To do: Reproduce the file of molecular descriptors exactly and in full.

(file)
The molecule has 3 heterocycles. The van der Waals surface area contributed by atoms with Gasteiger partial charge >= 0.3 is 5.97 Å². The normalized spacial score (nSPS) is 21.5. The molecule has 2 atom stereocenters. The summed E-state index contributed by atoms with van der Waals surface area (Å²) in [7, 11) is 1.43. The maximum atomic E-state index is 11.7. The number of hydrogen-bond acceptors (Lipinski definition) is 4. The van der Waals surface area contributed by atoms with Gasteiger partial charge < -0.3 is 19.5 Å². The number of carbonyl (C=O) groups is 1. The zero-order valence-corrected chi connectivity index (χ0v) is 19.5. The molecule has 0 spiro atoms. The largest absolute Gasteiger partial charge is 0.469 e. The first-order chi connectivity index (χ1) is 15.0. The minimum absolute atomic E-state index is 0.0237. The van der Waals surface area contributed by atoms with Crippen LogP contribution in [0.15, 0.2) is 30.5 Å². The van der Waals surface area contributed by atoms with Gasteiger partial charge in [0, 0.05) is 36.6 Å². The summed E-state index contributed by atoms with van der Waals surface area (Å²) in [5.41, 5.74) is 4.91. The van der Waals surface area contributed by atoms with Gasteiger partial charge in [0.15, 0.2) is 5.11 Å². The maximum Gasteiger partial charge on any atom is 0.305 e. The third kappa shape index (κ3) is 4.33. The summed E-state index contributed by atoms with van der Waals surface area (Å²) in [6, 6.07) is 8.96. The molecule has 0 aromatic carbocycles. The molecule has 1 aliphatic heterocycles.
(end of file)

The molecule has 3 heterocycles. The van der Waals surface area contributed by atoms with Gasteiger partial charge >= 0.3 is 5.97 Å². The normalized spacial score (nSPS) is 21.5. The molecule has 2 atom stereocenters. The summed E-state index contributed by atoms with van der Waals surface area (Å²) in [7, 11) is 1.43. The maximum atomic E-state index is 11.7. The number of hydrogen-bond acceptors (Lipinski definition) is 4. The van der Waals surface area contributed by atoms with Gasteiger partial charge < -0.3 is 19.5 Å². The number of carbonyl (C=O) groups is 1. The zero-order valence-corrected chi connectivity index (χ0v) is 19.5. The molecule has 0 spiro atoms. The largest absolute Gasteiger partial charge is 0.469 e. The first-order chi connectivity index (χ1) is 15.0. The minimum absolute atomic E-state index is 0.0237. The van der Waals surface area contributed by atoms with Crippen LogP contribution in [0.15, 0.2) is 30.5 Å². The van der Waals surface area contributed by atoms with Gasteiger partial charge in [0, 0.05) is 36.6 Å². The summed E-state index contributed by atoms with van der Waals surface area (Å²) in [5.41, 5.74) is 4.91. The van der Waals surface area contributed by atoms with Gasteiger partial charge in [0.15, 0.2) is 5.11 Å². The maximum Gasteiger partial charge on any atom is 0.305 e. The third kappa shape index (κ3) is 4.33. The summed E-state index contributed by atoms with van der Waals surface area (Å²) in [6, 6.07) is 8.96. The molecule has 0 aromatic carbocycles. The molecule has 1 aliphatic heterocycles.